Public input essential to process
Mayor Chris Beutler said the arrival of an autonomous electric shuttle in Lincoln is a historic moment for a project that could be a “game-changer for both the public and private sectors.”
The loaned Navya (NAWV-yuh) shuttle is expected to be in Lincoln until at least mid-July as part of the City’s study on using an autonomous shuttle system downtown to help with traffic and parking issues. A limited number of rides will be available, and information on the rides will be released when the shuttle begins operating.
Lincoln is able to test the shuttle because of a $100,000 grant from Bloomberg Philanthropies. Earlier this year, Lincoln was named one of 35 Champion Cities selected by Bloomberg as finalists in the 2018 Mayors Challenge. More than 320 applications were received in the nationwide competition that encourages City leaders to develop bold, inventive ideas to confront City challenges.
Lincoln has been working with Bloomberg since February to further develop the shuttle concept. The finalist cities will submit new applications in August 2018. In October, four cities will receive $1 million awards and one will receive a grand prize of $5 million to implement its idea. If Lincoln’s demo is successful and additional funding is received, four to six automated shuttles could travel a fixed route in downtown Lincoln as part of a pilot program as early as 2019. Riders would summon the shuttles using smart phones or kiosks.
“Lincoln is seeking to become the first City in the U.S. to offer an on-demand autonomous shuttle service for public transportation,” Mayor Chris Beutler said. “Lincoln residents will be able to summon the shuttle with smart phones, and an electric-powered shuttle will answer the call and tell them where and when to meet it. The shuttle will arrive and transport employees, students, tourists, and nearby residents to destinations along routes in the downtown area. All without a driver.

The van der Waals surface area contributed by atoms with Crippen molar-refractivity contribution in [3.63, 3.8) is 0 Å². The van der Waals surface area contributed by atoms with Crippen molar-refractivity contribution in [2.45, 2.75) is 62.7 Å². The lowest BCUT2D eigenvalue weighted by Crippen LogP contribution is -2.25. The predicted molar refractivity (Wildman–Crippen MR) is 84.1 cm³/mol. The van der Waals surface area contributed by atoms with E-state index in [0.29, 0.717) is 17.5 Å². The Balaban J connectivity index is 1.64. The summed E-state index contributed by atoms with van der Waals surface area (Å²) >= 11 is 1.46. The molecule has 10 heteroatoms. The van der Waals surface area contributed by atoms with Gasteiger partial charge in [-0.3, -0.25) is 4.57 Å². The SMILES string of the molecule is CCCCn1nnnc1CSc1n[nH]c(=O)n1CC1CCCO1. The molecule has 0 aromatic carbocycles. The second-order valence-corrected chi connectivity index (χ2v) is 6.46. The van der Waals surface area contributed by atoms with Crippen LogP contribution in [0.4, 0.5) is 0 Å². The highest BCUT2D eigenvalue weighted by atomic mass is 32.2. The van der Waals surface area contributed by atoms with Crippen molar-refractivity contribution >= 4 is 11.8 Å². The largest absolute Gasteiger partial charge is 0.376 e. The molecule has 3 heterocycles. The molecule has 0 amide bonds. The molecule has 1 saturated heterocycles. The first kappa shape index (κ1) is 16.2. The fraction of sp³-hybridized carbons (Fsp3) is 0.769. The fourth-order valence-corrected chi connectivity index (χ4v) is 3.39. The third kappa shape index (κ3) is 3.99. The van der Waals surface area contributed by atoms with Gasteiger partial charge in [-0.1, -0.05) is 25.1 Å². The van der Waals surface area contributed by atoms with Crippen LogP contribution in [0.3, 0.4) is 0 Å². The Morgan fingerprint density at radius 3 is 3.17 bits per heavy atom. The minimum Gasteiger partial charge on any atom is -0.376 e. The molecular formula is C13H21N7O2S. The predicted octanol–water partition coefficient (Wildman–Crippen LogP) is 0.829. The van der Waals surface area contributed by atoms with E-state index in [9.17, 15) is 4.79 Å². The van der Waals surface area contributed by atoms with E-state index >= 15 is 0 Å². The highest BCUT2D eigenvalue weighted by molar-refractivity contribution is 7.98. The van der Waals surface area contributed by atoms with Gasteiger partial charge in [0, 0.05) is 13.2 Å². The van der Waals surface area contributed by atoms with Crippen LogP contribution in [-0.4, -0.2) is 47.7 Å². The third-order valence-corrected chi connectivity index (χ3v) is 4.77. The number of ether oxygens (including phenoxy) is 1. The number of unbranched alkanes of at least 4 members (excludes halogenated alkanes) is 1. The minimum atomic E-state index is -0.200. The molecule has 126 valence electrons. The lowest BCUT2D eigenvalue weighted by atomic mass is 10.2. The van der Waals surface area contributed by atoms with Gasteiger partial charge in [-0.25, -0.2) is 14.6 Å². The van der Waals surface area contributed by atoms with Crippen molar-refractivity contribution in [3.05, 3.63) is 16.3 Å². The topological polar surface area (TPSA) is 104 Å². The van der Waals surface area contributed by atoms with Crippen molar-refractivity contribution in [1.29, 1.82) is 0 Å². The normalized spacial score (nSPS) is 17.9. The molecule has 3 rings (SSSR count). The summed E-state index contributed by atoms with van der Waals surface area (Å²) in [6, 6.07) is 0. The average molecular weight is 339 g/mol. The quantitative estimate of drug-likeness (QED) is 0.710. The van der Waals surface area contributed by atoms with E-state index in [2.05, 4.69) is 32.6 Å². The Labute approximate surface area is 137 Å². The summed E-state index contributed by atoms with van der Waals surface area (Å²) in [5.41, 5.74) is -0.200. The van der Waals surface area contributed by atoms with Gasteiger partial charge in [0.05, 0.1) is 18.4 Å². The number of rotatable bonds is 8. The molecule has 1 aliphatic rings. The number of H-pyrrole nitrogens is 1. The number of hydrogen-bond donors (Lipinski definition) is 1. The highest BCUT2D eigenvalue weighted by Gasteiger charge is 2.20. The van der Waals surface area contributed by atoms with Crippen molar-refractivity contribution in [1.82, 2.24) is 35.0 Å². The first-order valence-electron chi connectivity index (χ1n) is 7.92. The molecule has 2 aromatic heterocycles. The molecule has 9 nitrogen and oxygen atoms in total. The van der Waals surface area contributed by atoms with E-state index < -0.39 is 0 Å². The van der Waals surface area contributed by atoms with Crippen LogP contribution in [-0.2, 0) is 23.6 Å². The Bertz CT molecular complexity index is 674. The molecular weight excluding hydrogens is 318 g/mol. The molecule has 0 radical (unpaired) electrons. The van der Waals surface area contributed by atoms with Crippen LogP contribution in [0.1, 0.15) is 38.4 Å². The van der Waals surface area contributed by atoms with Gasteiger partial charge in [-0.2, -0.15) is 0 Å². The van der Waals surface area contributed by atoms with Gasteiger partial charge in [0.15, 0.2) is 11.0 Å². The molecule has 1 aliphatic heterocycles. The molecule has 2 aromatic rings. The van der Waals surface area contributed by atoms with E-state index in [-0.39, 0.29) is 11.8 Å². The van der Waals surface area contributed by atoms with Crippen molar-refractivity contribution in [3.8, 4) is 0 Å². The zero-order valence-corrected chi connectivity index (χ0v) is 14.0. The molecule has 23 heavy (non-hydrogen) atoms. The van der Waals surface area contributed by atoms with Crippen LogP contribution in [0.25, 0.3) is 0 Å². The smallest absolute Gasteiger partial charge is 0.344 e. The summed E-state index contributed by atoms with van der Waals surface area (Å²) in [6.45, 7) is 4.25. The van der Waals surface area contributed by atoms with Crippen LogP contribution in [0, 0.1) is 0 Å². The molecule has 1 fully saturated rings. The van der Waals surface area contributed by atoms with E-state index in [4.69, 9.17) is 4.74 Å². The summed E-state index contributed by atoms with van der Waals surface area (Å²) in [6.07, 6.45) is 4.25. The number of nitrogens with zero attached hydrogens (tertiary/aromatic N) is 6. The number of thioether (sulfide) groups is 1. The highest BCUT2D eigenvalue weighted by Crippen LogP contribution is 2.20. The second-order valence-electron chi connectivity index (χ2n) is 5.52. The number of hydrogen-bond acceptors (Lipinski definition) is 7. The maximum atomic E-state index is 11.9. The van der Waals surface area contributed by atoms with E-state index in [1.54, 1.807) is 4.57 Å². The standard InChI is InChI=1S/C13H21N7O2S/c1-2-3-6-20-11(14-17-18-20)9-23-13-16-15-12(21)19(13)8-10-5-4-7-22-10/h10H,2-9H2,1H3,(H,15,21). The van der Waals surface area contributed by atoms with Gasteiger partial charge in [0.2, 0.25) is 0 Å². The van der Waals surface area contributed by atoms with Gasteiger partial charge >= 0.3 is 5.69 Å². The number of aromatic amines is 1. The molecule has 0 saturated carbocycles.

“Autonomous vehicle technology will change the course of history, generating the same transformational impact on our society as the transcontinental railroad or the national interstate system,” he said. “With this project we get to be a part of shaping that history.”
Lincoln residents who ride the loaned shuttle this summer will be asked to provide feedback both before and after the shuttle rides, and those responses will help the City team develop its final application.
The City’s partners in the project include HDR, Allo, Nelnet, the University of Nebraska, Nebraska Innovation Campus, the Downtown Lincoln Association and The Mill.
More information on Lincoln’s project is available at shuttle.lincoln.ne.gov.
About the 2018 Mayors Challenge
The 35 Champion Cities performed the best against four key criteria – vision, potential for impact, implementation plan and potential to spread to other cities. A prestigious selection committee assessed the applications. It was Co-Chaired by Former Ambassador Caroline Kennedy and Former Xerox Chairman and CEO Ursula Burns and included distinguished policy experts, artists, academics, business executives and social innovation leaders.
The 2018 Mayors Challenge builds on the success of previous Bloomberg-sponsored Challenges in the U.S. (2013), Europe (2014), and Latin America and the Caribbean (2016). For more information, visit mayorschallenge.bloomberg.org and @BloombergCities on Twitter and Instagram.
About Bloomberg Philanthropies
Bloomberg Philanthropies works in over 120 countries around the world to ensure better, longer lives for the greatest number of people. The organization focuses on five key areas for creating lasting change: Arts, Education, Environment, Government Innovation, and Public Health. Bloomberg Philanthropies encompasses all of Michael R. Bloomberg’s charitable activities, including his foundation and his personal giving. In 2016, Bloomberg Philanthropies distributed $600 million. For more information, please visit www.bloomberg.org or follow us on Facebook, Instagram, Snapchat, and Twitter.